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Details of Grant 

EPSRC Reference: EP/H039716/1
Title: Seismic response of the built environment in densely populated urban areas
Principal Investigator: Knappett, Professor JA
Other Investigators:
Researcher Co-Investigators:
Project Partners:
Department: Civil Engineering
Organisation: University of Dundee
Scheme: First Grant - Revised 2009
Starts: 01 October 2010 Ends: 30 December 2012 Value (£): 98,812
EPSRC Research Topic Classifications:
Ground Engineering Structural Engineering
EPSRC Industrial Sector Classifications:
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Panel History:
Panel DatePanel NameOutcome
10 Feb 2010 Process Environment and Sustainability (PES) Announced
Summary on Grant Application Form
Earthquakes are a perennial hazard to engineered structures worldwide. This is particularly true of densely populated urban areas (cities) where recent large magnitude earthquakes have demonstrated that the density of structures has a significant multiplicative effect on the cost of seismic damage. It is common practice at present to determine seismic response of structures in isolation from the urban environment which surrounds them. In reality, buildings in densely packed urban areas are often surrounded by other structures which may either be similar in design or very different (e.g. a 40-storey building next to a 5 storey building). An urban area with a block of adjacent buildings may be considered as a complex system of structures which may interact with each other through the ground which connects them. The actual seismic response of a structure within a dense urban environment may be significantly different (and larger) to that predicted using current methods based on isolated structural behaviour. If the adjacent structures are closely enough spaced and vibrate out-of-phase with each other, damage can subsequently occur due to 'pounding' - transient collision between adjacent structures. This will be worsened if structure-to-structure interaction increases the building response compared to an isolated structure. Furthermore, the close packing/spacing of structures also makes the consequences of a catastrophic failure more critical, as significant collateral damage to the adjacent structures may occur. Although previous research into this area has provided good initial insights into structure-soil-structure interaction using numerical simulation, there remain a number of issues to be addressed before this knowledge and understanding can be practically applied to engineering design in densely-packed urban areas. Notably, this includes whether current elastic idealisations of soil behaviour are appropriate during large earthquakes when strains may be in the inelastic range, and whether the appropriate controlling parameters have been selected. The work described in this proposal will consist primarily of a programme of physical model tests to be conducted on small scale models of adjacent structures founded on real soil within a geotechnical centrifuge to address these needs. This work will represent the first systematic experimental study of the fundamental phenomena involved for structures founded on real soil. The results will subsequently be used to assess the validity of using current models for isolated structures to assess buildings in densely packed urban areas and assess the range of earthquake conditions for which current structure-soil-structure interaction models based on linear elastic soil behaviour are applicable. The database of physical test data will additionally provide a useful database of observed physical behaviour which may be used to calibrate future more advanced numerical modelling work.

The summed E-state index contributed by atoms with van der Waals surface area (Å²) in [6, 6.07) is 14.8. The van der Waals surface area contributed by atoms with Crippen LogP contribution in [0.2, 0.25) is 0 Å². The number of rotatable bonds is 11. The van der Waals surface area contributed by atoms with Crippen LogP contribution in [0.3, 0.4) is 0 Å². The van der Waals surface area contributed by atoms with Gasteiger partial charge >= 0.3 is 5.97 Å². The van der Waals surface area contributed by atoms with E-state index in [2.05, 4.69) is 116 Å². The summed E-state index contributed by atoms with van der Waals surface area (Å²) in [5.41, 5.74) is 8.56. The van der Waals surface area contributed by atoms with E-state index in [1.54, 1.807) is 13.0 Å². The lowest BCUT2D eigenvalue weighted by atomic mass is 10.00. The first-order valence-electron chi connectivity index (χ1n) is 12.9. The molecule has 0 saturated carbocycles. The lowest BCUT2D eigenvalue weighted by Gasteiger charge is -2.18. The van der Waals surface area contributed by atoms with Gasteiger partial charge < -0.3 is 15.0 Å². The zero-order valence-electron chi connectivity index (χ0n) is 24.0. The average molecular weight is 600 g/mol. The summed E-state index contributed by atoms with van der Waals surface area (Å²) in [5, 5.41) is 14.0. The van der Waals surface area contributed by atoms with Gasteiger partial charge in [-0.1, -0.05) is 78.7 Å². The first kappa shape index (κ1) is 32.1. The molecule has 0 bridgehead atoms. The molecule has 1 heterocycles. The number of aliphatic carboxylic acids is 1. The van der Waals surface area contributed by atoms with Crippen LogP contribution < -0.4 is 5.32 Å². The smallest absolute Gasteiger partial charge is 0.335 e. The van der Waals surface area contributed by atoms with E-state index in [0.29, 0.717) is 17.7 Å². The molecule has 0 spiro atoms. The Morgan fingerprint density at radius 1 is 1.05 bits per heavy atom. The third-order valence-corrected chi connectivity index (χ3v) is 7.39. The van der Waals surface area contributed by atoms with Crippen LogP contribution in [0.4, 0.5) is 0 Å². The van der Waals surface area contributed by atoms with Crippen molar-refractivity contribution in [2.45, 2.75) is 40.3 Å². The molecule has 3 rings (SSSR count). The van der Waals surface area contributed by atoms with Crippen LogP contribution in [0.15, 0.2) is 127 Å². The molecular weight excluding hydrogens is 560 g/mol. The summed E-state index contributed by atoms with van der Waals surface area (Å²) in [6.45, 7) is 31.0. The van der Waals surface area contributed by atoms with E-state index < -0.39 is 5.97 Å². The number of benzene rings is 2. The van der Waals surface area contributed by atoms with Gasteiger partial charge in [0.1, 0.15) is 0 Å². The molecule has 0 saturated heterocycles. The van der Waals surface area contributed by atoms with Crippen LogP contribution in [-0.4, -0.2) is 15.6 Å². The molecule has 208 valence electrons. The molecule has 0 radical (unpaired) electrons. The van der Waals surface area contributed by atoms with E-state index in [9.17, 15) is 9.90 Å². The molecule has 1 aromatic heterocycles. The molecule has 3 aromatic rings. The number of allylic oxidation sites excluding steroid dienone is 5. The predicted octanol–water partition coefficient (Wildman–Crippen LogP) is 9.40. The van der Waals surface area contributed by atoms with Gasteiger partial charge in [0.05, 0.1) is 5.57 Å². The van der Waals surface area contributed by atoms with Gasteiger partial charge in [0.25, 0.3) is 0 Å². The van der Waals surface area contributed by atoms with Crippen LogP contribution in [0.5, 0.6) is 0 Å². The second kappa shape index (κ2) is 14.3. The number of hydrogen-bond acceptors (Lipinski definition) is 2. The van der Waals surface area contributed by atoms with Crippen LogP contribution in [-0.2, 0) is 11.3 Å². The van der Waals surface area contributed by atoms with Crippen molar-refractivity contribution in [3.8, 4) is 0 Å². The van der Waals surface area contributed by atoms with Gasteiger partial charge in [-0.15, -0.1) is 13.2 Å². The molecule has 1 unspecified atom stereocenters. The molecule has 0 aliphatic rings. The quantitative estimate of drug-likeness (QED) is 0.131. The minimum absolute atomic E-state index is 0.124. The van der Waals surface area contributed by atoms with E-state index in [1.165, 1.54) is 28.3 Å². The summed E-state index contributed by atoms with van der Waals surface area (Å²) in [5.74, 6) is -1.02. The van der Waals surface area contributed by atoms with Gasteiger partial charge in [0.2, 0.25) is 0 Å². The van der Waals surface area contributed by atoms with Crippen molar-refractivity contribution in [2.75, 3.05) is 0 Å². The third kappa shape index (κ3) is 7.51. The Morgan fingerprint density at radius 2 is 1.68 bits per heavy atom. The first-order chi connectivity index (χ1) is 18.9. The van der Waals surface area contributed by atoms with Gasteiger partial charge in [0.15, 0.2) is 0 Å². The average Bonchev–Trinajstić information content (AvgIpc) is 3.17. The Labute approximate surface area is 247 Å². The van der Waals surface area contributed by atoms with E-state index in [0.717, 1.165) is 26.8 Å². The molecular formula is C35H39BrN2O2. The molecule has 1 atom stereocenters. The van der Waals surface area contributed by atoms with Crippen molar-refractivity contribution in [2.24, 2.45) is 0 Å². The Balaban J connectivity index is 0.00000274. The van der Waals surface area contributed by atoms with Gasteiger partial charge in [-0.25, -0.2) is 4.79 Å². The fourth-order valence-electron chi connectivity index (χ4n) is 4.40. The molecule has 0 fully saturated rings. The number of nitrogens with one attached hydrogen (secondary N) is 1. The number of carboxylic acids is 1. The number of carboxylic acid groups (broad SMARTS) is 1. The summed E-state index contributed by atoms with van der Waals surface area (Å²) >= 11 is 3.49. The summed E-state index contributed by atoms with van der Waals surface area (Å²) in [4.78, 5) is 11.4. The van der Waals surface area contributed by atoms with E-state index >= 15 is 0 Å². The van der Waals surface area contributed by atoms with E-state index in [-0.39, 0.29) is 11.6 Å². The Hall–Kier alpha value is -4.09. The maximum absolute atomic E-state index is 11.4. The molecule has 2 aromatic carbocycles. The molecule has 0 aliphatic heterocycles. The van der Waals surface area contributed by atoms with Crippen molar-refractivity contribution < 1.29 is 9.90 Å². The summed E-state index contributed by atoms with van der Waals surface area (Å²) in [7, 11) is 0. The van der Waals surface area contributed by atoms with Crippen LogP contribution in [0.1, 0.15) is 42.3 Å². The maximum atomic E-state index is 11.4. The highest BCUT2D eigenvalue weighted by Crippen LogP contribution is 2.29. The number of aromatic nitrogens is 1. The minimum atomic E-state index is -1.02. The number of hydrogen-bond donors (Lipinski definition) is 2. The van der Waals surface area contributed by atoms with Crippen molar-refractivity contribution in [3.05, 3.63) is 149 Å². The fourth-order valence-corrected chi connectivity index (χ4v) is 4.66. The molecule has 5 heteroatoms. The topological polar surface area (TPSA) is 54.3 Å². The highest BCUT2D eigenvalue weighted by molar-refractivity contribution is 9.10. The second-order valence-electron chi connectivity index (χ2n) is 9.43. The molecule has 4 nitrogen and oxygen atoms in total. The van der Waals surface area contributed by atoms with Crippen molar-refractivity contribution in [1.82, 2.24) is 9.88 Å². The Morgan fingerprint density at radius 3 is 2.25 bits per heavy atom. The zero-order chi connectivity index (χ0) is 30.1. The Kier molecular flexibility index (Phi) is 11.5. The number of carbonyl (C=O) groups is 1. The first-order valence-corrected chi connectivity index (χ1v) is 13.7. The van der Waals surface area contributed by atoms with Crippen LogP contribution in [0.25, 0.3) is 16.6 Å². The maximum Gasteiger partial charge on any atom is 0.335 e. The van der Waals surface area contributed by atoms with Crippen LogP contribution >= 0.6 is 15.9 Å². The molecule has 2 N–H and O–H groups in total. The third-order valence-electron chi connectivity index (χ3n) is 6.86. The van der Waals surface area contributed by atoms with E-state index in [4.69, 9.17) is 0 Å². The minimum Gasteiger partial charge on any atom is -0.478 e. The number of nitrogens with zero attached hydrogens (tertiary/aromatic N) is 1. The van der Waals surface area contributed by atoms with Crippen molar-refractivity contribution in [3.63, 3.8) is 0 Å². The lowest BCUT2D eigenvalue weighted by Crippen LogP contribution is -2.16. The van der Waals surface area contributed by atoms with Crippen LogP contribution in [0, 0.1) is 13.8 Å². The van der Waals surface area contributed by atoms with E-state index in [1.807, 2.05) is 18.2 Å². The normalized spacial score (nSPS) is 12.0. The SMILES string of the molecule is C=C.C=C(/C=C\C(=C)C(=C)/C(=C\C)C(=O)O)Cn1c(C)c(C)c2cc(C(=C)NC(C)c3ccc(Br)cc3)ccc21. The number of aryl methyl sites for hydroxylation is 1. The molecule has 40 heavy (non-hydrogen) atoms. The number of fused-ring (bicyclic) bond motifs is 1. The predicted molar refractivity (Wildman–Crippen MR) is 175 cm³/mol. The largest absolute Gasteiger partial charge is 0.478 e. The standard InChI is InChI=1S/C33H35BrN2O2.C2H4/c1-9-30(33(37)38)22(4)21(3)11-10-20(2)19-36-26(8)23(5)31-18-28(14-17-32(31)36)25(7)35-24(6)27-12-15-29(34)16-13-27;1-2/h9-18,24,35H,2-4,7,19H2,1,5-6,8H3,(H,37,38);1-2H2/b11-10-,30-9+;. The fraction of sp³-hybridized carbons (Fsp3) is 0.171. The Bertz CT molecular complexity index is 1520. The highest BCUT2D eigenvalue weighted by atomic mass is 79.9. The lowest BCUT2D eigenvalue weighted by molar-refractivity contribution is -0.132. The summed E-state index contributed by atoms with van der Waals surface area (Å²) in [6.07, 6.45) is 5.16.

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Organisation Website: http://www.dundee.ac.uk